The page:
The Nicobarese had feared encroachment on their land after the tsunami. Their fears have proved true. People from outside the island were deployed for rehabilitation and reconstruction work; this workforce was issued short-term tribal passes. However, due to the negligence of the administration a large number of the labourers have illegally stayed in the islands and encroached upon the Nicobarese land.2 This has complicated the long pending issue of land encroachments in Kamorta. 
 
The presence of non-Nicobarese in the tribal reserve, besides being a violation of the Andaman and Nicobar Islands Protection of Aboriginal Tribes Regulation (ANPATR) 1956, has also posed serious threats to the survival and well-being of the Nicobarese. The non-Nicobarese have come to central Nicobar in search of better livelihood opportunities and their activities have affected the traditional livelihoods of the Nicobarese. They illegally set up booby traps in the forest, hunt wild boar, catch crabs and fish in shallow water (channels and creeks). Commercial fishing by the non-Nicobarese, who use mechanised boats and small eye fishing nets, has depleted the catch for the Nicobarese and jeopardised their traditional livelihood.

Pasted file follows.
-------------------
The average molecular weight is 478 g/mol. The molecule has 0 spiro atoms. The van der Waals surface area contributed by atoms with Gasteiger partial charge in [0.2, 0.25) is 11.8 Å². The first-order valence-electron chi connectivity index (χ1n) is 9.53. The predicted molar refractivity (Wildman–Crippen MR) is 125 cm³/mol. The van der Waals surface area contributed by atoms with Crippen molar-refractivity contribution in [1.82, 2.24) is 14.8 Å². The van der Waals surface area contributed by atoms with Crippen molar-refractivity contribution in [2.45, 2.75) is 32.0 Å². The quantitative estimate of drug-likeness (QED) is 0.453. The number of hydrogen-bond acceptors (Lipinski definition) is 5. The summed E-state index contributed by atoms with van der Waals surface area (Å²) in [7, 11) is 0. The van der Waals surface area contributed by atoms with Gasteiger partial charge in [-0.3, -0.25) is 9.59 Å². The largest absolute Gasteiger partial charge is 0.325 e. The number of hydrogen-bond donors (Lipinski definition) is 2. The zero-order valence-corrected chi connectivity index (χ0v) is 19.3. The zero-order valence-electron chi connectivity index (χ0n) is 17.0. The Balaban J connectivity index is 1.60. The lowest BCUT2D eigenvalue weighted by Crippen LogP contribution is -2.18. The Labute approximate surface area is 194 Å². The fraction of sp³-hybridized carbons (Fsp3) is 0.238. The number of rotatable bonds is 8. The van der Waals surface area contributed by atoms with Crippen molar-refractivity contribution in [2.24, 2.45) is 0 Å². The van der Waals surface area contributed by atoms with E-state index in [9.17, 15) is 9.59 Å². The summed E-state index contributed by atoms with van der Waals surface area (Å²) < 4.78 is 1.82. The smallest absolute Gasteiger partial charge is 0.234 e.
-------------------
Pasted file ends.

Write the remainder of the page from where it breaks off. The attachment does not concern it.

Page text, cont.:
The non-Nicobarese have also cornered the government mazdoor work, pre-empting possibilities of alternative livelihoods for the indigenes. They have monopolised business in the islands, especially in Kamorta and Katchal by setting up grocery shops and tea stalls. Many of them violate the (ANPATR). Alcohol is strictly prohibited in the tribal reserve, but the non-Nicobarese have been found selling it. A huge chunk of the Nicobarese compensation money has gone in buying such hooch and caused conflicts within the community. Many indigenes have become addicts and in the absence of alcohol or lack of money to procure it, they now consume jangali (homemade alcohol) introduced by the non-Nicobarese.